off, for their display.
Display over, they land, we replenish, uncover number 2 seat, climb back in and off we went in formation back to
RAF Syerston. Fantastic experience, wouldn’t have missed it for the world. Had one emergency, when the landing gear would not lock down. 3 greens – 3 reds – 3 greens – 3 reds.
During my time at RAF Syerston, we lost two trainee pilots who crashed away from camp. One was buried in a local
church, the other where his parents lived. That drives home the need for certainty.
My time at Syerston was made even more memorable when I was invited to transfer to The Queens Flight, which I
declined. Then asked if I would consider applying to the selection Board for officer training. I seriously regret not pursuing that opportunity. Finally, I was awarded accelerated promotion to
Corporal Technician after being a J.T. for only eighteen months.
My two Hanger flight officers were PO Pete Norris and FO Richard Jones. The aircraft, the people, the camp, the
experiences, without doubt, my best ever posting.
I am searching for
Robert (Rab) Findlay, who was posted to Church
Fenton in January 1964.
He was an Air Wireless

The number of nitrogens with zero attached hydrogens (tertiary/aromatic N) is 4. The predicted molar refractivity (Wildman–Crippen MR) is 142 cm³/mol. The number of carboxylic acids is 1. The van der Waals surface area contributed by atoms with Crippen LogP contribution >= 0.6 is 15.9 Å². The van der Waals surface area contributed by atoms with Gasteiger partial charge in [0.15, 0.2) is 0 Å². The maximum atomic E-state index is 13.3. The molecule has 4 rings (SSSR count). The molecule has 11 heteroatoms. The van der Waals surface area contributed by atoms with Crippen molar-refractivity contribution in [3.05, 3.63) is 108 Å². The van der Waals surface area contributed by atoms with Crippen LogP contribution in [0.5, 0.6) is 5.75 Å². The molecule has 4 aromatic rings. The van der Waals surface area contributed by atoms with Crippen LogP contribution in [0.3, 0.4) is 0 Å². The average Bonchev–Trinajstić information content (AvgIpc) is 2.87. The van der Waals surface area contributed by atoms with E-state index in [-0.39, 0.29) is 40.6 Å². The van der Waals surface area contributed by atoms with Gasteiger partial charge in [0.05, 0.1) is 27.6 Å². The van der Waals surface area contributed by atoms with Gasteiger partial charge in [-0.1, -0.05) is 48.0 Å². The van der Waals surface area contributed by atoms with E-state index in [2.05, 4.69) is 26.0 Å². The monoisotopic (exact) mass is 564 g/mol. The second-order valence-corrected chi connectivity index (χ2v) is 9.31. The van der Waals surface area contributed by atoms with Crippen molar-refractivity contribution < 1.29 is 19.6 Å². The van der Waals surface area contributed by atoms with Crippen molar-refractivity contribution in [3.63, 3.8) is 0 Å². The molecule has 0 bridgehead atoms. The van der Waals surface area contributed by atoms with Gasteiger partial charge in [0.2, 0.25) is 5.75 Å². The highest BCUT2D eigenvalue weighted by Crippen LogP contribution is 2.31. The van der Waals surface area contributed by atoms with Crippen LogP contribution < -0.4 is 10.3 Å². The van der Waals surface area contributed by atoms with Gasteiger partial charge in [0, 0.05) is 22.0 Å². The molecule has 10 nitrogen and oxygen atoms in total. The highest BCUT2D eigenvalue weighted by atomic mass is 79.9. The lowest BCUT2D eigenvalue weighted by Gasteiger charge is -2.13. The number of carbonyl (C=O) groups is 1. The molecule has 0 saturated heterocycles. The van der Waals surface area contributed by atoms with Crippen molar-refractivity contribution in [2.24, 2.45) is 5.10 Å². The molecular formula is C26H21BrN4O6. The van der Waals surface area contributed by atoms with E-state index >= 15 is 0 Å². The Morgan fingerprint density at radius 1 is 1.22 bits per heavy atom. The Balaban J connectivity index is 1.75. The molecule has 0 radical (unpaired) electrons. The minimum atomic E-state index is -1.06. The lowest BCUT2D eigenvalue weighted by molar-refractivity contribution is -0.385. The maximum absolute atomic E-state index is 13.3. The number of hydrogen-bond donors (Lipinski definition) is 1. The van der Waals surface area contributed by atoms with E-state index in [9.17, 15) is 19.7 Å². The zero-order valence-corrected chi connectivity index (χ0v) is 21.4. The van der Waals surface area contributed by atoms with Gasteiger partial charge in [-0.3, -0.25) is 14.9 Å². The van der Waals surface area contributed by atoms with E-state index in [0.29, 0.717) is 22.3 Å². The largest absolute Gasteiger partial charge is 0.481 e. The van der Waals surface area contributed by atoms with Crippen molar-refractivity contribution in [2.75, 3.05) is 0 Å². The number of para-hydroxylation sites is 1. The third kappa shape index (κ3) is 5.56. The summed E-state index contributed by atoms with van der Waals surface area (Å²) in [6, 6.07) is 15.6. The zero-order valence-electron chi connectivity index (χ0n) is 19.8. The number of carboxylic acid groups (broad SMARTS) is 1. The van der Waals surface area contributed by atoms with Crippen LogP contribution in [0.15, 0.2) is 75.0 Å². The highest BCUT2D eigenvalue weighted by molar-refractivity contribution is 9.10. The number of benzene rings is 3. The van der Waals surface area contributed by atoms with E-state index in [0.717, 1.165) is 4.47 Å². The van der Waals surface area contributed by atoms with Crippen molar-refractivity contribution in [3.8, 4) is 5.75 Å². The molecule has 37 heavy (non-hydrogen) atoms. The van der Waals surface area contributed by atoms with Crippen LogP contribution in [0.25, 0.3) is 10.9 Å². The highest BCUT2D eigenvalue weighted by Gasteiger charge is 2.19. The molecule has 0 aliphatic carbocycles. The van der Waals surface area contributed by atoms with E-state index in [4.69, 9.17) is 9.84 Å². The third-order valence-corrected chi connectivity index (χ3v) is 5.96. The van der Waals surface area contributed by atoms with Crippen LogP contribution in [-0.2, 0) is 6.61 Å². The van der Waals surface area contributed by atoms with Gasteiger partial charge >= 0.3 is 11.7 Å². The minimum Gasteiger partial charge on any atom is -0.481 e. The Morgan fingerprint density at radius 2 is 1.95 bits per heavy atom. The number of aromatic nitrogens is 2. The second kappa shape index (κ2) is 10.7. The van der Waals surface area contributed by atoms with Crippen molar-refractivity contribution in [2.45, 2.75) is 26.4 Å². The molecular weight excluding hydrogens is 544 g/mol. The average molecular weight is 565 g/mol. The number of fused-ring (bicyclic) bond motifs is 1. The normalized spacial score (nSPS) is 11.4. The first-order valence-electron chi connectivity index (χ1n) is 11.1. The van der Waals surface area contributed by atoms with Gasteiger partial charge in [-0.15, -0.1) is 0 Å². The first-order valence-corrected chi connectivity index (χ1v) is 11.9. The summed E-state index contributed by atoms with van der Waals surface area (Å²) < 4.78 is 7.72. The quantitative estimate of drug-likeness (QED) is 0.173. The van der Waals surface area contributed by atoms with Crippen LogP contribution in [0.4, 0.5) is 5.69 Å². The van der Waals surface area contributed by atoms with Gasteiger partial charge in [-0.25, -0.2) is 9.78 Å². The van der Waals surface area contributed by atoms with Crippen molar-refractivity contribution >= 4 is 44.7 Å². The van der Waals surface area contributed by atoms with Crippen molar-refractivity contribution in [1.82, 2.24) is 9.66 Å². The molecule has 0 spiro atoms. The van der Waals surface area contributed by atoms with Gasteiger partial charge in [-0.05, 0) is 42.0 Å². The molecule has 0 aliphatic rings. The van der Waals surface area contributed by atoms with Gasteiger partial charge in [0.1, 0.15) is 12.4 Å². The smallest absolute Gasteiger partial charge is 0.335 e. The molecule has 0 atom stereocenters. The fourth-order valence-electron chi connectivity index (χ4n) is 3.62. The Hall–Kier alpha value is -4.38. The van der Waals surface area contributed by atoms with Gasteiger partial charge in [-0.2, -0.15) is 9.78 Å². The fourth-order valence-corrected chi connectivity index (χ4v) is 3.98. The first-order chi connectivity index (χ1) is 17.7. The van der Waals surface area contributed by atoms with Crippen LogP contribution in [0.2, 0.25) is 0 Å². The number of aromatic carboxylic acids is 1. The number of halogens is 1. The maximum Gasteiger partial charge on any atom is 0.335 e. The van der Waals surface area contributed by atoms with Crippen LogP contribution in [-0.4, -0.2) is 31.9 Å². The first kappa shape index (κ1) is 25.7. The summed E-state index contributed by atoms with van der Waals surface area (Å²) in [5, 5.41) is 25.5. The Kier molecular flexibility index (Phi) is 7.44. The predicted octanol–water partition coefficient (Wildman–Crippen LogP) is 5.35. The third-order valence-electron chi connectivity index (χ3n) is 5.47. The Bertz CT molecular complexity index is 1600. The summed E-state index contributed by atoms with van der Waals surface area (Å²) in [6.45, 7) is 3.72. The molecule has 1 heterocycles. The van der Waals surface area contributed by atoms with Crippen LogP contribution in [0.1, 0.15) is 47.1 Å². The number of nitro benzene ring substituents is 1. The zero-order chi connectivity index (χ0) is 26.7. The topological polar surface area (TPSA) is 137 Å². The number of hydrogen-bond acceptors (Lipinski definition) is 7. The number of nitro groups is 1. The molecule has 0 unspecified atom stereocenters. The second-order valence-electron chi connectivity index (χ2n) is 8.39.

Mechanic, working as a member of the ground crew, servicing Jet Provosts at 7 FTS.
with Rab in 1962 / 63 but have since lost contact with him.
I have settled
in Belgium and would appreciate
any help regarding his present whereabouts, as well as any details of his subsequent postings or family points of contact, please.
Sqn Ldr Dickie Lees flew the Jet Provost as an instructor and as an examiner on CFS Exam Wing Basic Squadron. He
completed the CFS course at Little Rissington in 1960, flying the Piston Provost and Jet Provost 3. He was then posted to RAF College Cranwell in December 1960 and started instructing on the
first Cranwell Jet Provost course, operating from Barkston Heath and Cranwell. At the end of January 1962 he was posted to 3 FTS Leeming as an A2 instructor (along with others) to provide
a core of experience at the newly formed FTS. At the end of 1962 he was posted to a P staff job at Shinfield Park, Flying Training Command HQ. After this ground tour he flew Canberras in
Germany (RAF Wildenrath), then 231 OCU Bassingbourn. After another ground tour at Henlow he returned to 231OCU at Cottesmore. In January 1974 he was promoted to Sqn Ldr and posted to No 1 FTS at
Linton on Ouse to command 3Sqn and later Standards Sqn. Having obtained his A1 Instructor category he was then posted to CFS Exam Wing at Cranwell in February 1977 to command Basic Sqn, transferring